Hundreds of mourners gathered Wednesday for the funeral of TV host Jimmy Savile, a British cultural icon whose distinctive style weathered changing fashions and entertainment eras.
Savile, known for his multicolored tracksuits, blonde locks, gold jewelry and ever-present cigar, died Oct. 29 in his hometown of Leeds, northern England, aged 84.
He hosted "Top of the Pops" and "Jim'll Fix It" _ two TV shows loved by multiple generations of British youth _ and was, in the words of his obituary in the Daily Telegraph, "an eccentric adornment to British public life."
Prince Charles was among those who paid tribute after his death, former Prime Minister Margaret Thatcher was among his friends, and the Bee Gees among those who sent flowers to Leeds for his funeral.
Savile's funeral cortege completed a circuit of the city before a requiem Mass at St. Anne's Roman Catholic Cathedral.
Tony Prince, one of a generation of DJs Savile mentored, said Savile would have enjoyed the elaborate send-off.
"If there's a heaven, he'll be laughing now if he's got time," Prince said. "Because if there is a heaven, he'll be introducing Elvis on the clouds."
The Mass is part of a three-day memorial celebration planned by Savile, a vigorous self-mythologizer. He often claimed to have organized Britain's first discotheque and to have been the first DJ in the world to use two turntables, which has frequently been disputed.
A working-class lad conscripted to work in a coal mine during World War II, Savile was caught in an explosion and suffered spinal injuries. He then tried his hand as a touring disc jockey _ first in pubs and dance halls and later on radio, including the renowned Radio Luxembourg.
In the 1960s he moved into television, where his odd style _ jocular, cigar-wagging, occasionally yodeling _ made him an improbable star.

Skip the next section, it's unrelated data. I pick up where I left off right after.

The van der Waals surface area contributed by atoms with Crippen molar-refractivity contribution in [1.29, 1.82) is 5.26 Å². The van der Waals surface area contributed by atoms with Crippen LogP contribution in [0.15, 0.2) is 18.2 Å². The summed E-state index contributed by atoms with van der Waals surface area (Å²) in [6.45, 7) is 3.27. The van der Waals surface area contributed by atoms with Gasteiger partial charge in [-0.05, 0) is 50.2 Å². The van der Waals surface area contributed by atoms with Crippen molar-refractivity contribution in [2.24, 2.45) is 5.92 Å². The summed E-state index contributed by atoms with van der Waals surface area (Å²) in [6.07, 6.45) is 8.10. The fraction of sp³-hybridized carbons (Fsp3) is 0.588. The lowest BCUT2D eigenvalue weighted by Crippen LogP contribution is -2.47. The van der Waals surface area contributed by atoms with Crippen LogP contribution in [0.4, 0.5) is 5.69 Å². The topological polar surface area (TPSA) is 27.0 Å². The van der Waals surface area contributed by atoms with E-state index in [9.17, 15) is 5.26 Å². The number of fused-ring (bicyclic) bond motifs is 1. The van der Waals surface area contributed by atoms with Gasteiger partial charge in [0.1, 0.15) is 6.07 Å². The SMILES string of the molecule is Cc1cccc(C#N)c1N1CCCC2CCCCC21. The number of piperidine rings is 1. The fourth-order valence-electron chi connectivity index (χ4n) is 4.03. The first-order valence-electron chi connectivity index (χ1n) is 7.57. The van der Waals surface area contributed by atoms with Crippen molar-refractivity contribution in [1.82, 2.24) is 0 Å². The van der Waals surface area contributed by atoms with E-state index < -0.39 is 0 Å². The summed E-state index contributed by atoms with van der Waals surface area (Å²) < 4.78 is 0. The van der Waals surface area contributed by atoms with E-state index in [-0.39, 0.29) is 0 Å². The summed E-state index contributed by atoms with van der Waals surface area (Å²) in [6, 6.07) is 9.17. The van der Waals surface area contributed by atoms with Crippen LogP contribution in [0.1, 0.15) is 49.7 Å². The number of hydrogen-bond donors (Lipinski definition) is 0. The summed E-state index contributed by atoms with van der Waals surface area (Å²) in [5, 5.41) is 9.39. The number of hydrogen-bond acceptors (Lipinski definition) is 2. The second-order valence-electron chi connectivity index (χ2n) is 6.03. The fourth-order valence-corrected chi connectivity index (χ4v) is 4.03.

Savile was a longtime host of the BBC's weekly music show "Top Of The Pops," launching the program in 1964 and returning to present its final edition in 2006. For almost 20 years from 1975 he also hosted "Jim'll Fix It," in which he arranged for young viewers' wishes to be realized.
Off-screen, he ran more than 200 marathons for charity, led work to collect 20 million pounds ($32 million) for the creation of a national spinal injuries center at Stoke Mandeville Hospital in southern England and did regular shifts as a volunteer porter at Leeds General Infirmary and at Broadmoor, Britain's famous hospital for the criminally insane.
He was knighted in 1990 for his charity fundraising and services to entertainment.
At his funeral, cardiologist Alistair Hall announced that a new unit for heart patients, the Savile Institute, would be set up at the Leeds infirmary with a bequest from the entertainer's will.
Despite his years on youth TV, Savile claimed more than once that he hated children. He never married _ telling one interviewer he'd never been in love and had no emotions _ and lived alone. Part of his home in Leeds was a shrine to his late mother, whom he called The Duchess. After her death in 1973 he spent five days alone with her body.
On Tuesday, several thousand people paid their last respects to Savile in Leeds' Queen's Hotel, where his gold-colored coffin sat surrounded by flowers, photos and the last cigar he ever smoked.
In keeping with his last wishes, Savile will be buried Thursday in the resort town of Scarborough _ at a 45-degree angle in the earth, looking out over the sea.
There is already a memorial bench to him in the town _ he had it installed himself _ bearing the words "Sir Jimmy Savile (but not just yet)."